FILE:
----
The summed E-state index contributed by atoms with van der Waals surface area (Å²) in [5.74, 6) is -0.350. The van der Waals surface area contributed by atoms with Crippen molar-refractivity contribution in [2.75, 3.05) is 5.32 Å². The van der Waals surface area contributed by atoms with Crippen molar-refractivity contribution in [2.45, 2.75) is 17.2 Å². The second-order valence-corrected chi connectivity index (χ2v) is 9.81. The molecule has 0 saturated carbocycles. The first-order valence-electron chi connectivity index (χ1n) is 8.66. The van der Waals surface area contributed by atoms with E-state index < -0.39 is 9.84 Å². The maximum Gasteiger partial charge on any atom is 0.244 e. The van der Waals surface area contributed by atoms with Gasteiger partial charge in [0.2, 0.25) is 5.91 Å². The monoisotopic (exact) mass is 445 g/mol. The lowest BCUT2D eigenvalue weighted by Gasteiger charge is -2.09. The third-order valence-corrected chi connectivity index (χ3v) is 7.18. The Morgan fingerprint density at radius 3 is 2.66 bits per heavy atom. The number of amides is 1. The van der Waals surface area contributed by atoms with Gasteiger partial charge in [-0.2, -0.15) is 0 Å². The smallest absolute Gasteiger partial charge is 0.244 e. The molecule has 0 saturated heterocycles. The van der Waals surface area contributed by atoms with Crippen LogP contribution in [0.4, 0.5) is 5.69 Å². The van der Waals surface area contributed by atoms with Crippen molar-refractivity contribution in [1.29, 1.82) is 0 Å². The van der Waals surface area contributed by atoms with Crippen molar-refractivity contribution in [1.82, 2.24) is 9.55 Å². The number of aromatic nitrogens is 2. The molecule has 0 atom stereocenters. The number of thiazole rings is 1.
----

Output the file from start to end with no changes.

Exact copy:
The summed E-state index contributed by atoms with van der Waals surface area (Å²) in [5.74, 6) is -0.350. The van der Waals surface area contributed by atoms with Crippen molar-refractivity contribution in [2.75, 3.05) is 5.32 Å². The van der Waals surface area contributed by atoms with Crippen molar-refractivity contribution in [2.45, 2.75) is 17.2 Å². The second-order valence-corrected chi connectivity index (χ2v) is 9.81. The molecule has 0 saturated carbocycles. The first-order valence-electron chi connectivity index (χ1n) is 8.66. The van der Waals surface area contributed by atoms with E-state index < -0.39 is 9.84 Å². The maximum Gasteiger partial charge on any atom is 0.244 e. The van der Waals surface area contributed by atoms with Gasteiger partial charge in [0.2, 0.25) is 5.91 Å². The monoisotopic (exact) mass is 445 g/mol. The lowest BCUT2D eigenvalue weighted by Gasteiger charge is -2.09. The third-order valence-corrected chi connectivity index (χ3v) is 7.18. The Morgan fingerprint density at radius 3 is 2.66 bits per heavy atom. The number of amides is 1. The van der Waals surface area contributed by atoms with Gasteiger partial charge in [-0.2, -0.15) is 0 Å². The smallest absolute Gasteiger partial charge is 0.244 e. The molecule has 0 saturated heterocycles. The van der Waals surface area contributed by atoms with Crippen LogP contribution in [0.4, 0.5) is 5.69 Å². The van der Waals surface area contributed by atoms with Crippen molar-refractivity contribution in [1.29, 1.82) is 0 Å². The van der Waals surface area contributed by atoms with Crippen molar-refractivity contribution in [1.82, 2.24) is 9.55 Å². The number of aromatic nitrogens is 2. The molecule has 0 atom stereocenters. The number of thiazole rings is 1.